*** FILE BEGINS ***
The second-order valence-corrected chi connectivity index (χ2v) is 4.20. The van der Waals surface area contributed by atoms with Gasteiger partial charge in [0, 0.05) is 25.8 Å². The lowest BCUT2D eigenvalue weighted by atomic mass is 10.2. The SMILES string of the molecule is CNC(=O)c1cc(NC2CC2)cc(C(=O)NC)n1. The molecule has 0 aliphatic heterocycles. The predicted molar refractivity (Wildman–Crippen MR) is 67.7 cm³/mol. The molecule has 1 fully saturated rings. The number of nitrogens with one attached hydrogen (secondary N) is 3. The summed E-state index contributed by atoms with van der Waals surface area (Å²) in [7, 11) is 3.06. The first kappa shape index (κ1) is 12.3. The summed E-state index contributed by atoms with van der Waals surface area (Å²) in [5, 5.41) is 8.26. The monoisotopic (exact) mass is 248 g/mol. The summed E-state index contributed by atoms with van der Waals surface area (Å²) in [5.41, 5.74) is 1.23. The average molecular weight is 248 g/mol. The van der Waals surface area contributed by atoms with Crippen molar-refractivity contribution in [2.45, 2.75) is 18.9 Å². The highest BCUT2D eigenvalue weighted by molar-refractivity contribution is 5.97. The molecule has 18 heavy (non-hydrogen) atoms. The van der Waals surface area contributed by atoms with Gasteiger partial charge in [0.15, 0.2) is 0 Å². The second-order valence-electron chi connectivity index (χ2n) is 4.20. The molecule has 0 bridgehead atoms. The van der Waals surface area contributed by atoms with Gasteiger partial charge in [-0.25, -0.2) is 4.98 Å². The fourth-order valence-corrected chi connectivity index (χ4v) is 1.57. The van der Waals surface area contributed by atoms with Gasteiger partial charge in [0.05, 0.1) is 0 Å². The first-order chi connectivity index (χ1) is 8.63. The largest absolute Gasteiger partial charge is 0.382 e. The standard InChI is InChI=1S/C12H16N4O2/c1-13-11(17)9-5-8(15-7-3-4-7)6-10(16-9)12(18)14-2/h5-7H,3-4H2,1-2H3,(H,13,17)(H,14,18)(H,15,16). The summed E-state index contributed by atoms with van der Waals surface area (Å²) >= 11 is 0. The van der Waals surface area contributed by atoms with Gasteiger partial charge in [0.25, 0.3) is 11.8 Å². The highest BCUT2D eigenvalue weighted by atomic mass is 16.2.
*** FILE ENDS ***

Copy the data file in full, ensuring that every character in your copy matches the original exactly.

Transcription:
The second-order valence-corrected chi connectivity index (χ2v) is 4.20. The van der Waals surface area contributed by atoms with Gasteiger partial charge in [0, 0.05) is 25.8 Å². The lowest BCUT2D eigenvalue weighted by atomic mass is 10.2. The SMILES string of the molecule is CNC(=O)c1cc(NC2CC2)cc(C(=O)NC)n1. The molecule has 0 aliphatic heterocycles. The predicted molar refractivity (Wildman–Crippen MR) is 67.7 cm³/mol. The molecule has 1 fully saturated rings. The number of nitrogens with one attached hydrogen (secondary N) is 3. The summed E-state index contributed by atoms with van der Waals surface area (Å²) in [7, 11) is 3.06. The first kappa shape index (κ1) is 12.3. The summed E-state index contributed by atoms with van der Waals surface area (Å²) in [5, 5.41) is 8.26. The monoisotopic (exact) mass is 248 g/mol. The summed E-state index contributed by atoms with van der Waals surface area (Å²) in [5.41, 5.74) is 1.23. The average molecular weight is 248 g/mol. The van der Waals surface area contributed by atoms with Crippen molar-refractivity contribution in [2.45, 2.75) is 18.9 Å². The highest BCUT2D eigenvalue weighted by molar-refractivity contribution is 5.97. The molecule has 18 heavy (non-hydrogen) atoms. The van der Waals surface area contributed by atoms with Gasteiger partial charge in [0.15, 0.2) is 0 Å². The second-order valence-electron chi connectivity index (χ2n) is 4.20. The molecule has 0 bridgehead atoms. The van der Waals surface area contributed by atoms with Gasteiger partial charge in [-0.25, -0.2) is 4.98 Å². The fourth-order valence-corrected chi connectivity index (χ4v) is 1.57. The van der Waals surface area contributed by atoms with Gasteiger partial charge in [0.05, 0.1) is 0 Å². The first-order chi connectivity index (χ1) is 8.63. The largest absolute Gasteiger partial charge is 0.382 e. The standard InChI is InChI=1S/C12H16N4O2/c1-13-11(17)9-5-8(15-7-3-4-7)6-10(16-9)12(18)14-2/h5-7H,3-4H2,1-2H3,(H,13,17)(H,14,18)(H,15,16). The summed E-state index contributed by atoms with van der Waals surface area (Å²) >= 11 is 0. The van der Waals surface area contributed by atoms with Gasteiger partial charge in [0.25, 0.3) is 11.8 Å². The highest BCUT2D eigenvalue weighted by atomic mass is 16.2.